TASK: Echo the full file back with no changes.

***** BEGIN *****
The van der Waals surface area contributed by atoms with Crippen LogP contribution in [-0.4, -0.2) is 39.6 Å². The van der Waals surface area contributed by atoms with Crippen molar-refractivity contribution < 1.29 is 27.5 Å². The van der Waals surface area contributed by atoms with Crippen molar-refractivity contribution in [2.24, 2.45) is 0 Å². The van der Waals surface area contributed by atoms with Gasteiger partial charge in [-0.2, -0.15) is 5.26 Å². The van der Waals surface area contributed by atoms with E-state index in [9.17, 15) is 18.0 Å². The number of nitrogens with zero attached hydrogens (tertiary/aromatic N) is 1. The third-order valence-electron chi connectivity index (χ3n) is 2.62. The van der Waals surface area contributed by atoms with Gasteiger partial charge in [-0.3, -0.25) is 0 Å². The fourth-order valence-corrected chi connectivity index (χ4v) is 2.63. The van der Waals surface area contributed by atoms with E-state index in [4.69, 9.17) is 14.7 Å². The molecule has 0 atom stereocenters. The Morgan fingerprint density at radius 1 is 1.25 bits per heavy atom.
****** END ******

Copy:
The van der Waals surface area contributed by atoms with Crippen LogP contribution in [-0.4, -0.2) is 39.6 Å². The van der Waals surface area contributed by atoms with Crippen molar-refractivity contribution < 1.29 is 27.5 Å². The van der Waals surface area contributed by atoms with Crippen molar-refractivity contribution in [2.24, 2.45) is 0 Å². The van der Waals surface area contributed by atoms with Gasteiger partial charge in [-0.2, -0.15) is 5.26 Å². The van der Waals surface area contributed by atoms with E-state index in [9.17, 15) is 18.0 Å². The number of nitrogens with zero attached hydrogens (tertiary/aromatic N) is 1. The third-order valence-electron chi connectivity index (χ3n) is 2.62. The van der Waals surface area contributed by atoms with Gasteiger partial charge in [-0.3, -0.25) is 0 Å². The fourth-order valence-corrected chi connectivity index (χ4v) is 2.63. The van der Waals surface area contributed by atoms with E-state index in [4.69, 9.17) is 14.7 Å². The molecule has 0 atom stereocenters. The Morgan fingerprint density at radius 1 is 1.25 bits per heavy atom.